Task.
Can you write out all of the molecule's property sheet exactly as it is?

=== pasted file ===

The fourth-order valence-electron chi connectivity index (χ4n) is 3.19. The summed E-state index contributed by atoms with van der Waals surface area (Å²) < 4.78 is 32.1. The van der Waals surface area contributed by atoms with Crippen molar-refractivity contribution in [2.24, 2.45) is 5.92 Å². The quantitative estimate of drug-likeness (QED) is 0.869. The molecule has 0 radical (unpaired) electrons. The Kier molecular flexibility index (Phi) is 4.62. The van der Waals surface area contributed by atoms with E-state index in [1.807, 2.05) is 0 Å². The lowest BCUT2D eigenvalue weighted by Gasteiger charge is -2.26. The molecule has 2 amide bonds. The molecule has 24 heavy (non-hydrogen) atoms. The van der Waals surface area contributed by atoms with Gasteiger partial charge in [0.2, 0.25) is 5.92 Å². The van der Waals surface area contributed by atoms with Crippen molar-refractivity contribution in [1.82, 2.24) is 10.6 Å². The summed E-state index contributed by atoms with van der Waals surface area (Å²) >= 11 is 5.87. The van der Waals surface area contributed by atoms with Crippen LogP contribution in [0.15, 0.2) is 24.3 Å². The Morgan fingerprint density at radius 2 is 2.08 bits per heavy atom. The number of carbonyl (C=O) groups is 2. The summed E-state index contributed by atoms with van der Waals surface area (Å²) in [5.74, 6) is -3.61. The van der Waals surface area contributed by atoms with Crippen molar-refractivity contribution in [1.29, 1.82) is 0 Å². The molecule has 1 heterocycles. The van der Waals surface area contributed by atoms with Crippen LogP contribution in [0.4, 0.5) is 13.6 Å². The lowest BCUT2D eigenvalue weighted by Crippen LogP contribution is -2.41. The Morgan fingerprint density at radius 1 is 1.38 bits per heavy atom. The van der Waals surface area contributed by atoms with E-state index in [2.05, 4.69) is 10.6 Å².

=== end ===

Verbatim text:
The fourth-order valence-electron chi connectivity index (χ4n) is 3.19. The summed E-state index contributed by atoms with van der Waals surface area (Å²) < 4.78 is 32.1. The van der Waals surface area contributed by atoms with Crippen molar-refractivity contribution in [2.24, 2.45) is 5.92 Å². The quantitative estimate of drug-likeness (QED) is 0.869. The molecule has 0 radical (unpaired) electrons. The Kier molecular flexibility index (Phi) is 4.62. The van der Waals surface area contributed by atoms with E-state index in [1.807, 2.05) is 0 Å². The lowest BCUT2D eigenvalue weighted by Gasteiger charge is -2.26. The molecule has 2 amide bonds. The molecule has 24 heavy (non-hydrogen) atoms. The van der Waals surface area contributed by atoms with Gasteiger partial charge in [0.2, 0.25) is 5.92 Å². The van der Waals surface area contributed by atoms with Crippen molar-refractivity contribution in [1.82, 2.24) is 10.6 Å². The summed E-state index contributed by atoms with van der Waals surface area (Å²) >= 11 is 5.87. The van der Waals surface area contributed by atoms with Crippen LogP contribution in [0.15, 0.2) is 24.3 Å². The Morgan fingerprint density at radius 2 is 2.08 bits per heavy atom. The number of carbonyl (C=O) groups is 2. The summed E-state index contributed by atoms with van der Waals surface area (Å²) in [5.74, 6) is -3.61. The van der Waals surface area contributed by atoms with Crippen molar-refractivity contribution in [1.29, 1.82) is 0 Å². The molecule has 1 heterocycles. The van der Waals surface area contributed by atoms with Crippen LogP contribution in [0.4, 0.5) is 13.6 Å². The lowest BCUT2D eigenvalue weighted by Crippen LogP contribution is -2.41. The Morgan fingerprint density at radius 1 is 1.38 bits per heavy atom. The van der Waals surface area contributed by atoms with E-state index in [2.05, 4.69) is 10.6 Å².